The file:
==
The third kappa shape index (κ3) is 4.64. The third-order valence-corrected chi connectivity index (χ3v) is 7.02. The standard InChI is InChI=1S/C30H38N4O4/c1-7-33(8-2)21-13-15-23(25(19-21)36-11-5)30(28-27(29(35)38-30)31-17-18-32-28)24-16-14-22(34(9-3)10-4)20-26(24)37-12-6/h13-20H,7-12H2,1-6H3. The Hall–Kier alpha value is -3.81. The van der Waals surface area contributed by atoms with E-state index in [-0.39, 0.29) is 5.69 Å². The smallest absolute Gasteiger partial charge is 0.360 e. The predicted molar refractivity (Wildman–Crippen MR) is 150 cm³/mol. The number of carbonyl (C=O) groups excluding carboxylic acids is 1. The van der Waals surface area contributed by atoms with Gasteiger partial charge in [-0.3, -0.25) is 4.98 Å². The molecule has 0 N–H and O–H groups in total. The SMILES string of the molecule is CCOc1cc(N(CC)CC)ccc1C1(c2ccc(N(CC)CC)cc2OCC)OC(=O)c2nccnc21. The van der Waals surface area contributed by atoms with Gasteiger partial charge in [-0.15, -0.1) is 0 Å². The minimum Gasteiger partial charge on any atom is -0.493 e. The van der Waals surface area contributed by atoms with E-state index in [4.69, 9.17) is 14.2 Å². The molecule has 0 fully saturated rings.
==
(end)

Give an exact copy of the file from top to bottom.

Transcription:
The third kappa shape index (κ3) is 4.64. The third-order valence-corrected chi connectivity index (χ3v) is 7.02. The standard InChI is InChI=1S/C30H38N4O4/c1-7-33(8-2)21-13-15-23(25(19-21)36-11-5)30(28-27(29(35)38-30)31-17-18-32-28)24-16-14-22(34(9-3)10-4)20-26(24)37-12-6/h13-20H,7-12H2,1-6H3. The Hall–Kier alpha value is -3.81. The van der Waals surface area contributed by atoms with E-state index in [-0.39, 0.29) is 5.69 Å². The smallest absolute Gasteiger partial charge is 0.360 e. The predicted molar refractivity (Wildman–Crippen MR) is 150 cm³/mol. The number of carbonyl (C=O) groups excluding carboxylic acids is 1. The van der Waals surface area contributed by atoms with Gasteiger partial charge in [-0.3, -0.25) is 4.98 Å². The molecule has 0 N–H and O–H groups in total. The SMILES string of the molecule is CCOc1cc(N(CC)CC)ccc1C1(c2ccc(N(CC)CC)cc2OCC)OC(=O)c2nccnc21. The van der Waals surface area contributed by atoms with Gasteiger partial charge in [-0.15, -0.1) is 0 Å². The minimum Gasteiger partial charge on any atom is -0.493 e. The van der Waals surface area contributed by atoms with E-state index in [4.69, 9.17) is 14.2 Å². The molecule has 0 fully saturated rings.